A common misconception is that all Arabs are Middle Eastern, or all Arabs are Muslims. Arab countries only represent one-fifth of the world’s Muslim population, whereas the Middle East consists of nations and communities that are not Arab or Arabic speaking. Approximately 25% of Arab Americans practice Islam, with an estimated 63% to 77% practicing Christianity.
Although individuals who identified as Arab came to the U.S. early, with some documented as early as 1700, the period of 1860 to 1920 saw a significant wave of immigrants from the Syrian area (today’s Syria, Lebanon, Jordan and Palestine) of the Ottoman Empire. During America’s Nationalization era (1790 through 1952), being white was a prerequisite for citizenship, which also guaranteed various rights such as property ownership and voting privileges.
Not all Arabs were guaranteed citizenship
Because Arabs were assumed to be Muslims and presumed not to be white, they were ineligible for citizenship. It was during this period that Arabs, particularly Arab Christians, used Christianity to invoke their whiteness and petitioned for citizenship eligibility. In this way, Christianity became a proxy for race and whiteness and a way in which Arab Christians petitioned for citizenship before the law by 1915.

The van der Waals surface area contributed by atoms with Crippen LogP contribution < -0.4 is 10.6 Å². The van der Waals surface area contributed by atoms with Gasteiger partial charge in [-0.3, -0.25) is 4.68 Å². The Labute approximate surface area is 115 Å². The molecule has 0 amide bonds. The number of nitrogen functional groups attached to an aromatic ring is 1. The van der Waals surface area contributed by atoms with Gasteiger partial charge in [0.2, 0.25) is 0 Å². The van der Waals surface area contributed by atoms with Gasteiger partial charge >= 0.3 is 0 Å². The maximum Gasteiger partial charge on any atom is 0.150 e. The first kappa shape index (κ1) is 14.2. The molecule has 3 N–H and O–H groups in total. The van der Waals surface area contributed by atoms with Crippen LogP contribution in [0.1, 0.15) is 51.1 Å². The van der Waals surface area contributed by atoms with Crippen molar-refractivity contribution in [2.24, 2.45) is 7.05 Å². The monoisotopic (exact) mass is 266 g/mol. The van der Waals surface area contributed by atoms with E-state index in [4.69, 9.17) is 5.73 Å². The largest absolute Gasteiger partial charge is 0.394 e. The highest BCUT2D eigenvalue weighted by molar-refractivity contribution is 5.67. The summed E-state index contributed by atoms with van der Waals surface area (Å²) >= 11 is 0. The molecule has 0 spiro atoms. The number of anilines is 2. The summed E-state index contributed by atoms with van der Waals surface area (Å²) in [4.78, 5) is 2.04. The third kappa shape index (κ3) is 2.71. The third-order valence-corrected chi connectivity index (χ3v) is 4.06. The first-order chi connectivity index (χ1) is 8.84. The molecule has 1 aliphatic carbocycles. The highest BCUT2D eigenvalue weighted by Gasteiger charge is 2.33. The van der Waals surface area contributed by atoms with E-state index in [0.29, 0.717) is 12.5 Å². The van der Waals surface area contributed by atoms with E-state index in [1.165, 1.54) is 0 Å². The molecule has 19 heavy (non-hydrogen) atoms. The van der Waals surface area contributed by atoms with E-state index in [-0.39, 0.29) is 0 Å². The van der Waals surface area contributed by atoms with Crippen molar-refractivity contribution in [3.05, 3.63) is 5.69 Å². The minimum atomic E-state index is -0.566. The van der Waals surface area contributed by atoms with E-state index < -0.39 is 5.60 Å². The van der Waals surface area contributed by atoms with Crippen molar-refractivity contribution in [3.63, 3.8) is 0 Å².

Despite this, Arabs continued to be viewed as nonwhite. U.S. policy since the 1960s has treated Arab people as a distinct racial group, considered a national security threat associated with terrorism.
This notion was further exacerbated after 9/11 when many Arab and Muslim Americans endured state-sponsored forms of surveillance, discrimination, racial harassment and anti-immigrant politics that have them constantly living in fear.
Having the name “Linda” provided a certain level of ease that my brothers have never known, as they have distinct Arab Muslim names.
To be Arab and Muslim
Growing up Arab and Muslim in the U.S. was to live by omission. Rather than tell people I was fasting during Ramadan, I just wouldn’t eat when I was with my peers. I would tell people I was a vegetarian before explaining why I couldn’t eat meat that was not halal. I would observe without disclosing.
One of my brothers witnessed the Twin Towers fall, and what ensued on that day was a trauma in and of itself. But to be Arab and Muslim in a post-9/11 world is to exist under a microscope. Anytime you hear about a terrorist attack or act of violence, there’s this fear and hope that the offender isn’t someone Arab or Muslim.